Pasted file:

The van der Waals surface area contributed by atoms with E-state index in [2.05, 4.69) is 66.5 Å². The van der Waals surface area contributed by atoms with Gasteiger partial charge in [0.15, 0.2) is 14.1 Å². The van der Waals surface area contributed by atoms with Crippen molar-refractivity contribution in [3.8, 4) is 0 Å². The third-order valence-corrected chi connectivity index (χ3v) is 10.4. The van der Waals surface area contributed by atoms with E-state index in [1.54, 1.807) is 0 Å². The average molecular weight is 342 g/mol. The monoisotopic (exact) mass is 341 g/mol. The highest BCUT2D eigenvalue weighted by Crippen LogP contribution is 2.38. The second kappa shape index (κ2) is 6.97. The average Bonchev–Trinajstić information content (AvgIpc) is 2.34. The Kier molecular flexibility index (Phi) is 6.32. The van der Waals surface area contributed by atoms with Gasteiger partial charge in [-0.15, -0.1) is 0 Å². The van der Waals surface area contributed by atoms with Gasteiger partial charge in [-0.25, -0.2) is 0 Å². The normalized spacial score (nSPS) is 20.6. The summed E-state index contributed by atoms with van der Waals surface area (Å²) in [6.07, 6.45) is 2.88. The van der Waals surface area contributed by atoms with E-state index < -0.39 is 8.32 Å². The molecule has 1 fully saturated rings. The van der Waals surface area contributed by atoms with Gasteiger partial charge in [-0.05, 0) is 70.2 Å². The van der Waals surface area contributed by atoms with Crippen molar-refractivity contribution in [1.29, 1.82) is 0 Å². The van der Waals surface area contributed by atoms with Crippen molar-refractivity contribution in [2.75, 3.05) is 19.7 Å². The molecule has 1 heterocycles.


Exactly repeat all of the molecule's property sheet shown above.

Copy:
The van der Waals surface area contributed by atoms with E-state index in [2.05, 4.69) is 66.5 Å². The van der Waals surface area contributed by atoms with Gasteiger partial charge in [0.15, 0.2) is 14.1 Å². The van der Waals surface area contributed by atoms with Crippen molar-refractivity contribution in [3.8, 4) is 0 Å². The third-order valence-corrected chi connectivity index (χ3v) is 10.4. The van der Waals surface area contributed by atoms with E-state index in [1.54, 1.807) is 0 Å². The average molecular weight is 342 g/mol. The monoisotopic (exact) mass is 341 g/mol. The highest BCUT2D eigenvalue weighted by Crippen LogP contribution is 2.38. The second kappa shape index (κ2) is 6.97. The average Bonchev–Trinajstić information content (AvgIpc) is 2.34. The Kier molecular flexibility index (Phi) is 6.32. The van der Waals surface area contributed by atoms with Gasteiger partial charge in [-0.15, -0.1) is 0 Å². The van der Waals surface area contributed by atoms with Gasteiger partial charge in [-0.25, -0.2) is 0 Å². The normalized spacial score (nSPS) is 20.6. The summed E-state index contributed by atoms with van der Waals surface area (Å²) in [6.07, 6.45) is 2.88. The van der Waals surface area contributed by atoms with E-state index < -0.39 is 8.32 Å². The molecule has 1 fully saturated rings. The van der Waals surface area contributed by atoms with Gasteiger partial charge in [-0.05, 0) is 70.2 Å². The van der Waals surface area contributed by atoms with Crippen molar-refractivity contribution in [1.29, 1.82) is 0 Å². The van der Waals surface area contributed by atoms with Crippen molar-refractivity contribution in [2.75, 3.05) is 19.7 Å². The molecule has 1 heterocycles.